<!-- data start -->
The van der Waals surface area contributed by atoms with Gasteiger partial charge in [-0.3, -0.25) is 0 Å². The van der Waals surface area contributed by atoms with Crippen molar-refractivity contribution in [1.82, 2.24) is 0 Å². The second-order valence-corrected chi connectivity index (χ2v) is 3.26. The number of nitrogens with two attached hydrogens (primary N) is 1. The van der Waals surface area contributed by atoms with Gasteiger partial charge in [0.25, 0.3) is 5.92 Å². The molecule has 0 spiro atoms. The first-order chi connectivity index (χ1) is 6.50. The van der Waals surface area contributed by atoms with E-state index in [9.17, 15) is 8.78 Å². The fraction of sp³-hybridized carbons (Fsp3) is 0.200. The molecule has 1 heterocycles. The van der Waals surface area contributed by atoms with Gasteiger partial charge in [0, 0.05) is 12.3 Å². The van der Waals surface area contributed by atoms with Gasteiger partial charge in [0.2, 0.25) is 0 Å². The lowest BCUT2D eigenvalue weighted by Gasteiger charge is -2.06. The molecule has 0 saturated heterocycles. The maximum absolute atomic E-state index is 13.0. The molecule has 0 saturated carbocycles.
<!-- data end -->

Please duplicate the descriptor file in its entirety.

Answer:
The van der Waals surface area contributed by atoms with Gasteiger partial charge in [-0.3, -0.25) is 0 Å². The van der Waals surface area contributed by atoms with Crippen molar-refractivity contribution in [1.82, 2.24) is 0 Å². The second-order valence-corrected chi connectivity index (χ2v) is 3.26. The number of nitrogens with two attached hydrogens (primary N) is 1. The van der Waals surface area contributed by atoms with Gasteiger partial charge in [0.25, 0.3) is 5.92 Å². The molecule has 0 spiro atoms. The first-order chi connectivity index (χ1) is 6.50. The van der Waals surface area contributed by atoms with E-state index in [9.17, 15) is 8.78 Å². The fraction of sp³-hybridized carbons (Fsp3) is 0.200. The molecule has 1 heterocycles. The van der Waals surface area contributed by atoms with Gasteiger partial charge in [0, 0.05) is 12.3 Å². The van der Waals surface area contributed by atoms with Gasteiger partial charge in [0.2, 0.25) is 0 Å². The lowest BCUT2D eigenvalue weighted by Gasteiger charge is -2.06. The molecule has 0 saturated heterocycles. The maximum absolute atomic E-state index is 13.0. The molecule has 0 saturated carbocycles.